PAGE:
North Korea's seizure of a South Korean fishing boat and its four crew members raised fears that the communist nation could use the incident to exert pressure on Seoul amid badly strained ties between the rival countries.

The apprehension Thursday follows the North's sentencing of two American journalists to 12 years of hard labor last month and its monthslong detention of a South Korean citizen. Some analysts warn the fishermen could face a similar fate if Pyongyang is tempted to use the case as leverage to pressure Seoul.

"In similar cases in the past, the North returned fishermen after four to five days of investigation," said Yang Moo-jin, a professor at Seoul's University of North Korean Studies. "But considering the current tension between the two sides, it is possible for the North to hold them much longer, citing its investigation."

South Korea said the 29-ton fishing boat "800 Yeonan" was towed away by a North Korean patrol boat Thursday morning after it crossed into the North's eastern waters, apparently because its satellite navigation system malfunctioned.

Seoul urged the North to free the boat and crew, citing Seoul's repatriation of North Korean fishing boats that drifted into its waters in recent years.

South Korea allowed a North Korean patrol vessel to tow away a North Korean fishing boat that crossed into the countries' disputed western maritime border on Thursday, according to South Korea's Joint Chiefs of Staff.

The North said it was investigating the incident and would keep Seoul informed of developments. It did not give further details, including the conditions of the fishermen, and Pyongyang's state news agency carried no reports on it.

Tensions on the divided Korean peninsula reached a fever pitch last month after the South played an active role in getting the U.N. Security Council to punish Pyongyang with tough sanctions following its nuclear and missile tests.

Relations between the two have suffered dramatically since a pro-U.S., conservative government took office in Seoul last year, advocating a tougher policy on the North. Pyongyang cut off most ties in retaliation and halted all major joint projects except an industrial complex located just across the border in the North.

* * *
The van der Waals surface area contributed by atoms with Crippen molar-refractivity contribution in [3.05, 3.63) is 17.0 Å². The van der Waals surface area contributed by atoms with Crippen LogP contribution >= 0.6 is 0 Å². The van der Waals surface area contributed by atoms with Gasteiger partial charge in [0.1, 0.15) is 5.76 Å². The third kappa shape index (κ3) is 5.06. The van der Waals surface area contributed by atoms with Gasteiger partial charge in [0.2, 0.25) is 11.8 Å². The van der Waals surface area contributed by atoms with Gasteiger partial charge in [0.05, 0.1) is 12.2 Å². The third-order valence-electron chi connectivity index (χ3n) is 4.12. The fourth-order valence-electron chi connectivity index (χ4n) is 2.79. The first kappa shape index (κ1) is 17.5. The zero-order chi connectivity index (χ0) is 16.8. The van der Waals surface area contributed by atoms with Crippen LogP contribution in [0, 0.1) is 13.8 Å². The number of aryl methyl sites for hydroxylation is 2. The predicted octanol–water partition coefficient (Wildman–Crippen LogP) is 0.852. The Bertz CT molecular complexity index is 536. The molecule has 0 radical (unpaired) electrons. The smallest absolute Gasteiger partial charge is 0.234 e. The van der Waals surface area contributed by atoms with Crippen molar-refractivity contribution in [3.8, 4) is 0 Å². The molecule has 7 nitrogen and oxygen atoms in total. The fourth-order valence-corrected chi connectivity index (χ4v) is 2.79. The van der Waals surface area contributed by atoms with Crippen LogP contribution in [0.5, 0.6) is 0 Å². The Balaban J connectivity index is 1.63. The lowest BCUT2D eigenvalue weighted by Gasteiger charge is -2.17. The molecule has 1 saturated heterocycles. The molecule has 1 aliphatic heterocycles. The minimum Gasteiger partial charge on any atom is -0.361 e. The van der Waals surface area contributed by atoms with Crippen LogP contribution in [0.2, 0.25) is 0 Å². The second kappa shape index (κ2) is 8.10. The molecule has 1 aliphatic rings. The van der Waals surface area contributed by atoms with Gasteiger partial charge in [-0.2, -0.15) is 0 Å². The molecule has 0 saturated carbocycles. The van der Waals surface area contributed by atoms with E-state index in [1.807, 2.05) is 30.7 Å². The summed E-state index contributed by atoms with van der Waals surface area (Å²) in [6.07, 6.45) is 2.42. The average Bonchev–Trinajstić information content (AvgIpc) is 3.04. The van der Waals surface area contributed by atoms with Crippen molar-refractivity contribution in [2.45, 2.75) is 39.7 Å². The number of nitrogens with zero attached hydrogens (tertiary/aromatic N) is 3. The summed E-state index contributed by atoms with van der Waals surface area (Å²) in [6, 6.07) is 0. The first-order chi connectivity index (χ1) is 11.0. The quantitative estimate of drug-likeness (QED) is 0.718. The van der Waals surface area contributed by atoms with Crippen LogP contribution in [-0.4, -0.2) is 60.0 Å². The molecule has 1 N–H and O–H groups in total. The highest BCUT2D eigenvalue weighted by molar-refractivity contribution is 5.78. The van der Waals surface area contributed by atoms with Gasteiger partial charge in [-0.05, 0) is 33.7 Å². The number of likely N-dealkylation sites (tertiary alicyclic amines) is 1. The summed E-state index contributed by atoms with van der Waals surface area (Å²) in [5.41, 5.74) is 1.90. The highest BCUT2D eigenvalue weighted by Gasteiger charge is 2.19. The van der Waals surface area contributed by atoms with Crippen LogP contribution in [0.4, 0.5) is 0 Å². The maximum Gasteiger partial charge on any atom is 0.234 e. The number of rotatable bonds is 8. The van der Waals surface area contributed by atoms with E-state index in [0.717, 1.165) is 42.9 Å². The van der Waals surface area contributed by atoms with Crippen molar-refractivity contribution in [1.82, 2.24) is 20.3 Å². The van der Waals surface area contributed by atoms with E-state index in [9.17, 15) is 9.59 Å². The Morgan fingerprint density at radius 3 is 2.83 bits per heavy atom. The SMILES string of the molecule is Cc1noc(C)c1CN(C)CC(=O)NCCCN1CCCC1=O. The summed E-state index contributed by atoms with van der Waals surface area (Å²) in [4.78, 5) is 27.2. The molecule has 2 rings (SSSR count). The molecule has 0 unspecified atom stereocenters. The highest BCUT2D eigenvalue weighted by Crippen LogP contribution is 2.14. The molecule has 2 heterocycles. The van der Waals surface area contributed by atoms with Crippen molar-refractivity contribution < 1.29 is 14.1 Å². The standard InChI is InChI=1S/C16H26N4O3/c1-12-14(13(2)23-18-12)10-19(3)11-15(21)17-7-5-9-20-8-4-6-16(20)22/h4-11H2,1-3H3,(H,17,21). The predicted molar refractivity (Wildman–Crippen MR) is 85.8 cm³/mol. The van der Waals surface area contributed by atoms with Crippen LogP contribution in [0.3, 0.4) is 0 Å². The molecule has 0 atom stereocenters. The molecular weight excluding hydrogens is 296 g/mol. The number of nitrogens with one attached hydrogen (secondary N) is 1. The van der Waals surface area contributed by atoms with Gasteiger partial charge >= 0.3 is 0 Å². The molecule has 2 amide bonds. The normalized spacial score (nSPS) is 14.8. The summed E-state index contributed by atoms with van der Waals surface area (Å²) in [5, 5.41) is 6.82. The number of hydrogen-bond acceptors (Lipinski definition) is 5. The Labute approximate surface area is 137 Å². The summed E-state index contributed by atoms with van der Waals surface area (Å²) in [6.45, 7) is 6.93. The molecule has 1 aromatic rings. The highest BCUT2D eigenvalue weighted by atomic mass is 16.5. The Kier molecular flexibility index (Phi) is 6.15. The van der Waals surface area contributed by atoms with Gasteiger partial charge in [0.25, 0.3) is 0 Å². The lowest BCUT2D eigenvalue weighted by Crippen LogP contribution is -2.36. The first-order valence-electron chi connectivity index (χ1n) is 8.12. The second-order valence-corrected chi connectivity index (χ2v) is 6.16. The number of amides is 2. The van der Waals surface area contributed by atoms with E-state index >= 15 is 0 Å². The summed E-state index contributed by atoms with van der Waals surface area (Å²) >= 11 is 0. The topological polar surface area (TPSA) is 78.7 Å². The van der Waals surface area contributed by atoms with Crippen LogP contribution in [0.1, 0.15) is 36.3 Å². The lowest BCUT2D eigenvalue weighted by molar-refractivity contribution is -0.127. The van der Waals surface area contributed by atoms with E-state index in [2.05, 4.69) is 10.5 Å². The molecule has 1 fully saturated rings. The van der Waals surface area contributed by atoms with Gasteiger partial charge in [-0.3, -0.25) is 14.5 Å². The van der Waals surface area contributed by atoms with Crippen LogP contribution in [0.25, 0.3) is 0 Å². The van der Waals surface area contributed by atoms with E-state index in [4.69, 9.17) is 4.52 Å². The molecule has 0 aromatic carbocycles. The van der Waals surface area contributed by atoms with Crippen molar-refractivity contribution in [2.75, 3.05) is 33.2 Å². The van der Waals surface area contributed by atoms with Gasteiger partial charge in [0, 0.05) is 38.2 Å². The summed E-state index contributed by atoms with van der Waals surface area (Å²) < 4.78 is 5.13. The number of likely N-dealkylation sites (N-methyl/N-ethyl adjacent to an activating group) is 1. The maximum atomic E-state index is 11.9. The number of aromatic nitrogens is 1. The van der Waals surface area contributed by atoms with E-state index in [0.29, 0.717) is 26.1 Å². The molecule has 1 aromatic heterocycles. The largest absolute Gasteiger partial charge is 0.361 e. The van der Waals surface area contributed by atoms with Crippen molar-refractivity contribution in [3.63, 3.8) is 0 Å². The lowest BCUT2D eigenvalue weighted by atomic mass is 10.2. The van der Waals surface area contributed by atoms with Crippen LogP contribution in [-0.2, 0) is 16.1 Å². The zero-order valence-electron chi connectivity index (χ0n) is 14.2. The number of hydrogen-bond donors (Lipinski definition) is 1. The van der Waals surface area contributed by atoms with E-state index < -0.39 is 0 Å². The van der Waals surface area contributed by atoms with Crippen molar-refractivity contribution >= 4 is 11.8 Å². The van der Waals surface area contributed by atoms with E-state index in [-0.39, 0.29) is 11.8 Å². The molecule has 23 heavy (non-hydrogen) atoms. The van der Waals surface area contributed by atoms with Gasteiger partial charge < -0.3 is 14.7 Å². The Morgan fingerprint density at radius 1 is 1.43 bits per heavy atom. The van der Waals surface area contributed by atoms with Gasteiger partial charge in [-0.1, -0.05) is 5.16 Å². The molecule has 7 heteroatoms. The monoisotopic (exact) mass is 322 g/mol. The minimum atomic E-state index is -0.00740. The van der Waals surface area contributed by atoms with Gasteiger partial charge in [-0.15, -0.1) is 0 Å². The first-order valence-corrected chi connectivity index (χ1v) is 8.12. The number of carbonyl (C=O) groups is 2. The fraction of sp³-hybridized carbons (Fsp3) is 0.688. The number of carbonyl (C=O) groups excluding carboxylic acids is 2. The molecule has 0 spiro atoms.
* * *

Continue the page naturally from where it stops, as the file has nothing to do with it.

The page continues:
Pyongyang has been holding a South Korean worker at the complex since March for allegedly denouncing its political system. Seoul has repeatedly demanded his release, but so far the North has not allowed any access to him.

The North also arrested two U.S. journalists on March 17 near the North's border with China, and sentenced them to 12 years of hard labor last month for entering the country illegally and for "hostile acts." Laura Ling and Euna Lee work for former U.S. Vice President Al Gore's California-based Current TV media group.

Kim Yong-hyun, a North Korean expert at Seoul's Dongguk University, said Pyongyang may choose to hold the boat's crew for a while, but the case is too minor to be used for political purposes.

"It's a simple crossing of the border. I think it's different from the two other cases," Kim said. "But it is still possible that the North could hold the fishermen longer than usual."

North and South Korea are technically still at war because the 1950-53 Korean War ended with a cease-fire, not a peace treaty. Both keep a close watch on their land and sea borders.

Maritime incidents between the two sides involving fishing boats and other commercial vessels occur from time to time and are generally resolved amicably. However, the countries' disputed western maritime border has been the scene of deadly fighting in the past.

In June 2002, six South Korean troops died when the North sank a South Korean patrol boat in the area. In June 1999, about 30 North Korean sailors were believed to have died when their boat sank in a clash with South Korea, the first naval conflict between the two sides since the Korean War.